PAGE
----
Get the feeling someone is looking over your shoulder? This quiz won’t help! This week we’re investigating the subtle (and not-so-subtle) art of spying in the movies.

You have already completed the quiz before. Hence you can not start it again.

Quiz is loading...

You must sign in or sign up to start the quiz.

You have to finish following quiz, to start this quiz:


0 of 9 questions answered correctly

Your time:

Time has elapsed

You have reached 0 of 0 points, (0)

Average score Your score Categories Not categorized 0% Your result has been entered into leaderboard Loading Name: E-Mail: Captcha: 1 2 3 4 5 6 7 8 9 Answered Review Question 1 of 9 1. Question

The plot of Hitchcock’s North by Northwest was suggested by this spy film.

The Man Who Never Was I Was Monty’s Double Odd Man Out Correct

Clifton Webb starred in Ronald Neame’s 1956 film
See full article at Trailers from Hell »

The Best Movie Posters of 2016

  • MUBI
1. CosmosAdam Maida’s silent scream for Andrzej Zulawski’s swansong Cosmos is a poster that cries out to be noticed. Channeling the starkest of Polish poster design—think Mieczyslaw Wasilewski or Andrzej Pagowski—Maida’s design is as deceptively crude as it is beautifully executed. I love everything about this poster, down to its hand-lettering, that tiny hanged bird and the even tinier—nice if you can get away with it—billing block. Maida’s witty, diagrammatic work has already graced Criterion covers for Nagisa Oshima’s Death by Hanging, John Frankenheimer’s The Manchurian Candidate, and Costa-Gavras’s The Confession and State of Siege, but it is his eye-catching black-and-white editorial illustration/montages for the New York Times that this most reminds me of. You can see more of his work here.2. The HandmaidenTrees and a hanging also feature heavily in my second favorite poster of the year: an
See full article at MUBI »

The Forgotten: Stuart Rosenberg's "Wusa" (1970)

  • MUBI
This movie, about populist demagoguery in America, is pretty upsetting in itself, but what's worse is that the dystopian fascist conspiracy it depicts—a scheme to kick random sections of the black populace off relief in New Orleans—is so small-scale. And we find, examining American film history, that Sinclair Lewis's novel It Can't Happen Here has never been filmed, and that filmmakers have tended to take his title as a statement of truth. A Face in the Crowd reassuringly tells us that Americans always get wise to would-be dictators before it's too late. We have very few movies that take the idea of a tyrant getting elected and run with it. There's Gabriel Over the White House, but that's an MGM film so naturally it views the idea of a despotic zealot in the Oval Office as a good thing. The Dead Zone offers a glimpse of such a future,
See full article at MUBI »

Election Movies To Watch

– By We Are Movie Geeks Staff –

Our long election season is finally coming to an end, and all that remains is to vote. And watch an election-themed movie!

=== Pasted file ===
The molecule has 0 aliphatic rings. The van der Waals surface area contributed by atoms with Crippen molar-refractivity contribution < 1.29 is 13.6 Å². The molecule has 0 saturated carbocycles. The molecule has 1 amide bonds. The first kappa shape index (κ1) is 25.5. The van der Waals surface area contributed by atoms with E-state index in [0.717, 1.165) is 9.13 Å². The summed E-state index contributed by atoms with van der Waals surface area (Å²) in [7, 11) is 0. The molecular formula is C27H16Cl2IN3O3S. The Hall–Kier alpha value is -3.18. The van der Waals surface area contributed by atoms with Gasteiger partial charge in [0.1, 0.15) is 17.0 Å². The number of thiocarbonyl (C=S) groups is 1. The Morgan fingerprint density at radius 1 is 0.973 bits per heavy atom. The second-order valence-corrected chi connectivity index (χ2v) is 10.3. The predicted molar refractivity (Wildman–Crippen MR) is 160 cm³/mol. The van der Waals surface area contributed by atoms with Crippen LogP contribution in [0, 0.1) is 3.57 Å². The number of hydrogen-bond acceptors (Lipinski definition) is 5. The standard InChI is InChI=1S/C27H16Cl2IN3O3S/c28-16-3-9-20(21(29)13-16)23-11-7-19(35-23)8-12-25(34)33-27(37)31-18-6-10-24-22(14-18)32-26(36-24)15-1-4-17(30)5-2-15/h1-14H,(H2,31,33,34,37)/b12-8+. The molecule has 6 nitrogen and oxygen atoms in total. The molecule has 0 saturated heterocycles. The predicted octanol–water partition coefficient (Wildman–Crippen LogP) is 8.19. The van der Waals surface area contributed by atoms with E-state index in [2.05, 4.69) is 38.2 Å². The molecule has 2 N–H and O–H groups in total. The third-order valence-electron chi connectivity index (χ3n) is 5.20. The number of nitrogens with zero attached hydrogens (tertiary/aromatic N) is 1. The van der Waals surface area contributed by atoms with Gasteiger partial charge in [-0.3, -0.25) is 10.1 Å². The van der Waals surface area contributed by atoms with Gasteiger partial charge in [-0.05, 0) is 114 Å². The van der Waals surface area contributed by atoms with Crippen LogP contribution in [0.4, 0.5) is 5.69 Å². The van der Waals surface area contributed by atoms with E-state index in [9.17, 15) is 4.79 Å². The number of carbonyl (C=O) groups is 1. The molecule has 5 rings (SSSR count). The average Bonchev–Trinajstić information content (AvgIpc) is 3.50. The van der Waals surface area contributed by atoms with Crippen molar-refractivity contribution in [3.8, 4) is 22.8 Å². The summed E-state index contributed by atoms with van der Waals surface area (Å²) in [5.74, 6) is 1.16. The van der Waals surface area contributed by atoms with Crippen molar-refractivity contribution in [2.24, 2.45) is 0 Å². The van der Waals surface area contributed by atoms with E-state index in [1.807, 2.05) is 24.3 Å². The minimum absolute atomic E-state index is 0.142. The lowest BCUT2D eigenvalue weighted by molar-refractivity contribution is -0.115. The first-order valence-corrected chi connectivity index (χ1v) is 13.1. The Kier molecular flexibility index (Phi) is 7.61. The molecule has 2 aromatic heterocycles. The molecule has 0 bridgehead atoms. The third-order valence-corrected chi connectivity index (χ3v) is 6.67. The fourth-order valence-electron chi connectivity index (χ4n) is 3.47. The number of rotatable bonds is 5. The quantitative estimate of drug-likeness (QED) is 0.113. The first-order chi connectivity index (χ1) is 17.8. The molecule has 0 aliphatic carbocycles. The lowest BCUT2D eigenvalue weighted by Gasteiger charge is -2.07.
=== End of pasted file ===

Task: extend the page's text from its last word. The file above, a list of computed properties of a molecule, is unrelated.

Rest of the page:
Going through the list of movies about elections, the Movie Geeks found a lot more negative than positive ones, and more movies about manipulative people behind the candidate than inspiring candidates. While there is a lot of biting social commentary and satire, there are a few light and silly election movies too. So top cap off election season, here are a dozen election and political movies.

Don’t forget to vote!

The Campaign

Jay Roach, director of the true story political HBO filmsRecount” and “Game Change”, goes for the big laughs in this farce about a lazy, scandal-ridden incumbent congressman Cam Brady (Will Ferrell) who faces off against a bumbling, naive altruistic Marty Huggins (Zach Galifianakis). This comic gem captures all the election craziness,
See full article at »


Political terror scenarios were a bit simpler in the 1950s, and movies about them fairly rare. Frank Sinatra gives a strong performance as the villain John Baron, in a tense tale of presidential assassination by high-powered rifle. Suddenly Blu-ray The Film Detective 1954 / B&W / 1.75 widescreen / 75 min. / Street Date October 25, 2016 / 14.99 Starring Frank Sinatra, Sterling Hayden, James Gleason, Nancy Gates, Willis Bouchey, Cinematography Charles G. Clarke Art Direction Frank Sylos Film Editor John F. Schreyer Original Music David Raksin Written by Richard Sale Produced by Robert Bassler Directed by Lewis Allen

Reviewed by Glenn Erickson

Some disc companies do well by refurbishing movies in the Public Domain, using various methods to bring what were once bargain-bin eyesores nearer the level of releases made from prime source material in studio vaults. As I've reported with efforts by HD Cinema Classics and Vci, the results vary dramatically -- did the company do a professional job,
See full article at Trailers from Hell »

Blu-ray Review: On Criterion, The Manchurian Candidate Hits Too Close To Home

Earlier this year, the Criterion Collection released an edition of John Frankenheimer's classic political suspense thriller, The Manchurian Candidate (1962). Of course I'd seen the film many times prior to this. So many times, in fact, that when I got my copy I watched the extras and never got around to re-watching the film itself. Yet I've been thinking about this re-release ever since. As if some idea about it has been buried in my mind all these years and I've been waiting for the Queen of Hearts. So I watched it again. You may want to watch it again, or for the first time, before reading further. Based on Richard Condon's bestselling novel, The Manchurian Candidate is distinguished by the deft way it handles...